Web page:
If you’re a parent, you probably know about Battle Hymn Of The Tiger Mother, the book by Yale Prof. Amy Chua that cheerfully condemns North American parenting practices as soft.
And just as cheerfully, she celebrates the “Chinese-style” piano-math drill torture of her own children as a successful program for overcoming adversity. That’s if adversity can be characterized as placing second in a math competition.
The whole thing is gloriously controversial. On the one hand, you have armchair sociologists who nod sagely and point to Chua’s parental rigour as proof the 21st century will belong to China. If it doesn’t already.
On the other, you have my own kids, who snort and roll their eyes and say “as if” a lot.
Chua once threatened to torch her daughter’s stuffed animals unless she learned to play a piece without flaws. Daughter played so diligently she ended up performing at Carnegie Hall when she was just 14. Chua was merciless. She made the kid sit on the bench for hours and play through dinner, even denying her water.
We had a piano at our place, too. Our kids sat on the bench for minutes, then took a dive, feigning epilepsy. After a couple of those sessions, the only person who spent any time around the piano was Douglas the cleaning person, who was not happy about the dust.
Once, one of Chua’s daughters placed second in a math quiz. She made the poor kid do 2,000 math problems a night until she regained the lead. My own kids have never done 2,000 math problems in their lives, combined, unless the math problem involves extracting $20 bills from the Bank of Dad and successfully not giving back any change.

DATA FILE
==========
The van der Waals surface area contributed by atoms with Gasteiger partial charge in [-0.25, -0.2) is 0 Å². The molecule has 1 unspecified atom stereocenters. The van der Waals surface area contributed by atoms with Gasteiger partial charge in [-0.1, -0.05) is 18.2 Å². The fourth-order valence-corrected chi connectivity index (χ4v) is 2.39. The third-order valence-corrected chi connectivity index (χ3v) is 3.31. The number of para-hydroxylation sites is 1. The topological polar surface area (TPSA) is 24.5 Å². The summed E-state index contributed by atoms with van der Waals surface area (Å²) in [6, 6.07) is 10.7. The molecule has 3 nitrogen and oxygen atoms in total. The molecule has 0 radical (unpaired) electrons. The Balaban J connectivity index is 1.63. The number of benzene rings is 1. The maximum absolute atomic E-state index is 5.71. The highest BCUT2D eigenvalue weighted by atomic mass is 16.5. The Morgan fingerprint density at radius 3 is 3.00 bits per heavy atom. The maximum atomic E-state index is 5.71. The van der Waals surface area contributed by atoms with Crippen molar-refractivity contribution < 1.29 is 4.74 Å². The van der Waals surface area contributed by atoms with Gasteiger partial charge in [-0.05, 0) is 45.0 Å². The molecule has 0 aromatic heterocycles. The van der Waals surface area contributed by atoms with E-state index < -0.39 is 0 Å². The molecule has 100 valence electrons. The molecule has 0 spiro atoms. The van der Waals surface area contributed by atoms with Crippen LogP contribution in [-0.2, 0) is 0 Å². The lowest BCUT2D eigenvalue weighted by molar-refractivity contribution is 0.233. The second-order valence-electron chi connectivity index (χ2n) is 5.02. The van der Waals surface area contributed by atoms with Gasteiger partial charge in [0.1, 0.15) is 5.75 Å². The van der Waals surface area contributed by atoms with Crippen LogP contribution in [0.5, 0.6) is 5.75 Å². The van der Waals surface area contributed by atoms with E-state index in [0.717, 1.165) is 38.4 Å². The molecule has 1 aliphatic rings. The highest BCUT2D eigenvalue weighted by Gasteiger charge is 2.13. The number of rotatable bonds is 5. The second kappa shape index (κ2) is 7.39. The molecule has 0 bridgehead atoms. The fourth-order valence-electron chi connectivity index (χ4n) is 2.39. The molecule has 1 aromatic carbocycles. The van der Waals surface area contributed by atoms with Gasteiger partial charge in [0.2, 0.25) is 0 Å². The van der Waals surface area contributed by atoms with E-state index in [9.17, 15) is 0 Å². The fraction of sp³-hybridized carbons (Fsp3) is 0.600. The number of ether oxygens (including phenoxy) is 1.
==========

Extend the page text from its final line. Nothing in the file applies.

By all accounts, Lulu and Sophia Chua-Rubenfeld are beautiful, well-adjusted young women who can leap tall buildings in a single bound while playing Flight Of The Bumblebee.
Dare I say it, but John David Sullivan and Ann Katherine Sullivan are, um, differently prodigious. Chef Iron John can whip up the world’s best Fisherman’s Stew while excelling at four increasingly difficult levels of Guitar Hero, while Annie is a modern-day Merlin, capable of plundering the secrets of the Tarot while adjusting your chakras for optimal energy.
They didn’t exactly raise themselves, but they were full participants. They’re not concert masters, nuclear physicists or radiologists, but they’re pretty amazing, and all we had to do was give up after five minutes of pretending to be Amy Chua.
So stay tuned for my upcoming parenting bestseller: Crouching Father, Belligerent Children.